ModernRituals01

Week of November 4, 2019

A weekly Saturday recap to share with you our favorite links, discoveries, exhibitions, and more from the past seven days. This week: Hay's ultra-chic, French-inspired bedding, Matisse-esque ceramics on view in Italy, and a series of new textiles and wallcoverings using designs by Bauhaus masters and SU icons Gunta Stölzl and Anni Albers.
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Meet Léa Munsch, the In-Demand French Ceramicist Working from the Woods

In 2018, French ceramicist Léa Munsch traded Paris for Lorraine, and a new studio in a former factory that’s perched on a river in a forest. There, she has been particularly called to draw inspiration from nature — producing unglazed stoneware pieces that preserve the texture, imperfections, and color of her raw materials.
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The Soft Serve Aesthetic of Anton Alvarez’s Extruded Ceramic Sculptures

The Flavour Is So Strong — Anton Alvarez’s second solo exhibition at the Stockholm gallery Larsen Warner — opened last week, situating Alvarez’s hyper-colorful, texturally striking sculptures within a peaceful white setting at the gallery’s new space in Ostermalm. Alvarez has always been interested in formal instability, and these new objects — a continuation of his work with a kind of automated ceramic extrusion — challenge our perception of weight as well as gravity, while embracing the imperfections inherent to the process of transforming wet clay inside a kiln.
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Brutalist Ceramics Inspired By the Pacific Northwest’s Most Famous Volcanic Explosion

LGS Studio, a ceramics brand founded by Thomas Renaud and Noel Hennessy, is currently based out of Los Angeles. But the company actually got its start a few years back in a garage in Portland, Oregon, where the founders were living at the time. Which is what makes their latest collection all the more personal — called Tephra, it's inspired by growing up in the Pacific Northwest in the aftermath of the 1980 Mount St. Helens volcanic eruption.
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#365vases

This Norwegian Designer is Making a Vase Every Day for 365 Days

We've known artists who have committed to making a drawing a day, or graphic designers who have created a digital poster each night when they return home from their day job. But never had we seen a designer take on the task of making a three-dimensional object — much less one that needs to be glazed, fired, photographed, and Instagrammed — for each day of the year, until we were browsing the account of Ann Kristin Einarsen earlier this spring. Her #365vases project — in which she designs a vase a day with a new set of parameters each month — is next level.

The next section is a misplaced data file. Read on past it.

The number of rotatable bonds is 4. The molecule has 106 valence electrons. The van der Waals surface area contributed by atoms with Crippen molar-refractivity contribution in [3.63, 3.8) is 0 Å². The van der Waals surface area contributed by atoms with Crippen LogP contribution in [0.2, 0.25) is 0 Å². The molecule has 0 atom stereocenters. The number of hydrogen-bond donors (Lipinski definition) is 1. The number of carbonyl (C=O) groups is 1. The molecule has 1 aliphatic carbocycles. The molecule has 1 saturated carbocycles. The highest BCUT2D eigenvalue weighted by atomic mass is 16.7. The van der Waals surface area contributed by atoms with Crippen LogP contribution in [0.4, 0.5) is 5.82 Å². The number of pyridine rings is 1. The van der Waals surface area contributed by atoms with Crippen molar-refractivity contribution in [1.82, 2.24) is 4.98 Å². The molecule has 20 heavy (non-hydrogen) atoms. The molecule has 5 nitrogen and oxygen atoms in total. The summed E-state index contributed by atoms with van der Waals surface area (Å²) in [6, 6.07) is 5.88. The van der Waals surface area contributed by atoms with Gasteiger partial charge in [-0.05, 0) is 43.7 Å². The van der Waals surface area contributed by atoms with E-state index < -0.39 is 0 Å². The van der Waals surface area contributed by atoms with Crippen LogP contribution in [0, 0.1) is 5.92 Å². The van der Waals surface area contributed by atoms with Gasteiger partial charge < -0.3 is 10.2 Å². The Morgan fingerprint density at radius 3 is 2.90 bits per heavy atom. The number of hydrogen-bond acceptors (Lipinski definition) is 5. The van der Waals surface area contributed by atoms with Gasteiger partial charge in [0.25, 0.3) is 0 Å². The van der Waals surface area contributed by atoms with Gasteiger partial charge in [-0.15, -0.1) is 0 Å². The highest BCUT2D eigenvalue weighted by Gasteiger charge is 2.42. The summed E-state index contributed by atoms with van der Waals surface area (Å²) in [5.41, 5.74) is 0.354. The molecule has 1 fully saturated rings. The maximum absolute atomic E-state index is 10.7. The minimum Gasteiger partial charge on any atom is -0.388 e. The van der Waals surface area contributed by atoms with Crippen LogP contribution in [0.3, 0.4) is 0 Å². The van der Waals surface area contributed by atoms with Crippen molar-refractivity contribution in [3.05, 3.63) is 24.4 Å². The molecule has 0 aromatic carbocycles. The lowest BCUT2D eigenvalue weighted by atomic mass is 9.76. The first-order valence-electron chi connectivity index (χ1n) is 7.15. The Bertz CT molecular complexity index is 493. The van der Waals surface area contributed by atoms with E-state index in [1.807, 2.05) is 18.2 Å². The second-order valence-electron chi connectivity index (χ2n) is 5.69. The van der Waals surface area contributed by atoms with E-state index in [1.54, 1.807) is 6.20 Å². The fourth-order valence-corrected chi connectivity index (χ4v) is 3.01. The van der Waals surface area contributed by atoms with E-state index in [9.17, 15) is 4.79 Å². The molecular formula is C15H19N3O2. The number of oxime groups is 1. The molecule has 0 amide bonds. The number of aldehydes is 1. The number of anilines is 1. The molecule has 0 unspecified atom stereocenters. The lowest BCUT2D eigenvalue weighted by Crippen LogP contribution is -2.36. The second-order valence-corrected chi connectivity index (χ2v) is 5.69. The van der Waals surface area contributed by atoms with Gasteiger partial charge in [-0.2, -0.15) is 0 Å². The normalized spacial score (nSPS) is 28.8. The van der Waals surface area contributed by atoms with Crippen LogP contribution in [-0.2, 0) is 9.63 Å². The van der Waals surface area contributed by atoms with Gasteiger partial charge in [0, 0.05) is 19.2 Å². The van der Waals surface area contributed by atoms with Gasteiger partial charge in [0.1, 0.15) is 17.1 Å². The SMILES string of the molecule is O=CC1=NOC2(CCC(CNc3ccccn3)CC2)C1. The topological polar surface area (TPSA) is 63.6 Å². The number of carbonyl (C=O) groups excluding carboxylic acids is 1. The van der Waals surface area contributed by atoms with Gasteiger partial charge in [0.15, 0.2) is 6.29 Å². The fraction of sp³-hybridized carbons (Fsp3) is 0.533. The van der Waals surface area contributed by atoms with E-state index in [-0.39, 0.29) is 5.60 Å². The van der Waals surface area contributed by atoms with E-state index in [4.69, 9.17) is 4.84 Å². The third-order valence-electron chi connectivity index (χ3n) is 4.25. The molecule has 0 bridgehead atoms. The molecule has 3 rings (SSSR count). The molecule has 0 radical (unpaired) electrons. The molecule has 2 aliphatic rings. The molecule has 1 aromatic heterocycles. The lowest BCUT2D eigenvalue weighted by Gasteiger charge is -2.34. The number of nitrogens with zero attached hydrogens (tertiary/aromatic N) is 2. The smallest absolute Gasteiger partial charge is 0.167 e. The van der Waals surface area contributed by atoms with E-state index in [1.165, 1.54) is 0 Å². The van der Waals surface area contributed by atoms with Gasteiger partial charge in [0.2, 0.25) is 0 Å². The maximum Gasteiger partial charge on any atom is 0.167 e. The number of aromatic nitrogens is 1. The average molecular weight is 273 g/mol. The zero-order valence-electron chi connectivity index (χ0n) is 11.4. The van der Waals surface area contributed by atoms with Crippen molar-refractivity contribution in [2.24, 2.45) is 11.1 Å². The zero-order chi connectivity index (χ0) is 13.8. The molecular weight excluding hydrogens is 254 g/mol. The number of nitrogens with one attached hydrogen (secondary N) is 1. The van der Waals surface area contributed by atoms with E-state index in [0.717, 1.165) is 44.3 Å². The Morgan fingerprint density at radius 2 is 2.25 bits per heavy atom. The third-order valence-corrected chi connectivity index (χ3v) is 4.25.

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Week of August 5, 2019

A weekly Saturday recap to share with you our favorite links, discoveries, exhibitions, and more from the past seven days. This week, two cases of ceramic lamp love, a collection of stoneware vases that defy imagination, and a Milanese apartment that feels like time-traveling.
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Week of July 8, 2019

A weekly Saturday recap to share with you our favorite links, discoveries, exhibitions, and more from the past seven days. This week: A totally over-the-top New Orleans hotel, an exhibition that explores how we might reintroduce women to their rightful place in the canon, and the coolest clothespins — yes, clothespins — we've ever seen.
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The 21-Year-Old Cape Town Ceramicist Making Art Inspired By Gay Love

Under the name Nebnikro, Cape Town-based artist Ben Orkin makes lumpy and unusual ceramic vessels inspired by gay love. “I hope through my work to express the beauty of gay love in a world which mostly sees it as unnatural, destructive, and dangerous,” he says. His organic shapes are often symmetrical to reflect the connecting of two bodies — either physically or emotionally, or both.
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Virginia Sin Can Make Literally Anything Out of Ceramic

Virginia Sin has been working out of her Brooklyn studio since she moved to New York from Los Angeles years ago, and her ceramics and housewares — typically made from neutral-colored, hand-built clay — have often caught our eye at trade shows and on sites like Need Supply. But her most recent collection takes the Brooklyn ceramicist to a whole other level; in it, Sin tests the structural limits of clay by creating thinly rolled table bases and shelf supports from unglazed stoneware.
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Memor x Rachel Saunders

These Mosaic Vases — Incorporating Shells and Ceramics Discards — Went Viral on Instagram

Inspired by memory jugs from American folk art, Memor's vases incorporate shells, stones, or — in this case — ceramic discards from Rachel Saunders' studio. Fragmented, would-be discarded pieces of ceramics in muted greens and terracotta are given new life against the natural clay of the vessels. After a sold-out response to their debut collection, the pair are launching a second this summer.
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